Rewarding Repetitions


Why Pattern Recognition is Perhaps the Greatest Skill to Master for Portfolio Growth

By Anthony Rhodes

If there is a single flaw which can be directly attributed to nature, it would be that she is notoriously repetitive. Throughout the grand cosmos which encompasses the magnificence of her creativity and diversification, it appears that the underlying threads within this fabric is woven with an infinite cycle entrenched, and that its redundancies reign supreme on both the macro and microscopic levels of this celestial tapestry.

The recognition of this truth is perhaps the primary reason why I was both drawn to, and excelled at, the stock market. For the entirety of my life, I've always possessed this uncanny ability to notice patterns where others saw disarray, and its palpitations provided an ideal environment by which to monetarily exploit the repetitions which unequivocally govern its entire existence.

While the fellow members of my ilk with this blessed curse (not all patterns portend good news) naturally detect these sequences, those without it can also benefit from their recognition, though with a great deal more effort. But since the rewards originating from their discovery significantly outweighs the time spent in learning to notice them, the wise would easily conclude that the venture is certainly worth pursuing.

Effect and Cause

Nature's primary pattern is the law of cause and effect. All actions have consequences, and she has made it a point to inject this mandate into every aspect of each of her physical dimensions. While seemingly appearing elementary at first glance, this recognition actually has profound implications. One maneuver which I adopted early on in portfolio management, was to imagine the scenario in reverse; visualizing the ending result which companies will eventually find themselves in, and working my way backwards to identify all the possible actions which could lead them to particular situations. This technique provided me with a somewhat prescient view of managerial decisions beforehand, and all which was required later was to wait patiently for the initial trigger to materialize.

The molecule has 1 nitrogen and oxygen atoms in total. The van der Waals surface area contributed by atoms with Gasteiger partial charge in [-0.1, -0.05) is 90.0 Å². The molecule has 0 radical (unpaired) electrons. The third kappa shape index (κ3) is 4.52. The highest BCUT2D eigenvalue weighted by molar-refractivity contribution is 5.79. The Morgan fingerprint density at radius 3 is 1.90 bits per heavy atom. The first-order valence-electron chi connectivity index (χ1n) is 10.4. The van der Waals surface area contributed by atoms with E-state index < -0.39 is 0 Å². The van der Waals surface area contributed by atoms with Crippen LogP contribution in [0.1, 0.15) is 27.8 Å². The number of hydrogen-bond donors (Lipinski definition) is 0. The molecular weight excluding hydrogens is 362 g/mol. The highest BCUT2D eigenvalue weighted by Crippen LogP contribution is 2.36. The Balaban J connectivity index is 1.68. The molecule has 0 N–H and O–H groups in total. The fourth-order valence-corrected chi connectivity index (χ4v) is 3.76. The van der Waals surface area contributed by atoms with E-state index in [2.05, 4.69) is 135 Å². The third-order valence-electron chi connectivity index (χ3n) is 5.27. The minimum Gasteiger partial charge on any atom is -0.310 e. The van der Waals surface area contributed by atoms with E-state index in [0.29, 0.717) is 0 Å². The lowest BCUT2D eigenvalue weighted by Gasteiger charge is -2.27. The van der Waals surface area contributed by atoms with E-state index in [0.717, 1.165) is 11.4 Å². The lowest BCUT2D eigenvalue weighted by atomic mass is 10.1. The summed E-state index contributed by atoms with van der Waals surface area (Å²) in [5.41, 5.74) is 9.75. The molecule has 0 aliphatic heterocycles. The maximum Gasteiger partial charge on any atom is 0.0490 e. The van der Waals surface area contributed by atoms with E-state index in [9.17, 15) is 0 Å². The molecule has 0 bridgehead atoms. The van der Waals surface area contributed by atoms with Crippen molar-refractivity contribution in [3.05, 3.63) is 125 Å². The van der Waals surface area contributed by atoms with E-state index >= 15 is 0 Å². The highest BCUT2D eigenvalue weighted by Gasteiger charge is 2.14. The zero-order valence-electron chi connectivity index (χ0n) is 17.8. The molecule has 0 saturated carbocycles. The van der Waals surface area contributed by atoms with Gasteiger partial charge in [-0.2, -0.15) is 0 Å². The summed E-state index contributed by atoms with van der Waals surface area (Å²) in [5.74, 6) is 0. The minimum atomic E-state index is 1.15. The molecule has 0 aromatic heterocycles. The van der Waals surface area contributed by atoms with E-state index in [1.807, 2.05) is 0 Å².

Ebbs and Flows

Business, like all other constructs of nature, has a particular cycle to which it is beholden to, and therefore, must uniformly follow. Its rhythmic expansion and receding repetitions occur just as naturally and assuredly as the ebbing and flowing cycles of tidal forces does, which makes it exceedingly prone to exploitation. This flaw, however, is only truly maximized by those with a disciplined temperament, as the recognition of the particular period within the cycle, is best identified when viewing it from afar. This is the chief explanation for why some individuals seem to mysteriously cash out of the market just prior to a crash taking place (not all of it is pure luck), and stresses just how important it is to make the spotlighting of these patterns a significant priority.

Perhaps 'flaw' is too harsh a word to use when describing nature's predilection for repetition. After all, once a particular method is proven successful, it only makes sense to integrate the tactic into other areas in an attempt to replicate its success, a strategy which nature has mastered to perfection.

But regardless of their triumphs, there's no denying that patterns, by sheer definition, follow a particular, defined sequence. And that by studying their histories, one can be provided with a considerable advantage into realizing what their next steps will inevitably be.

(Anthony Rhodes is the President and owner of wealth management firm The Planning Perspective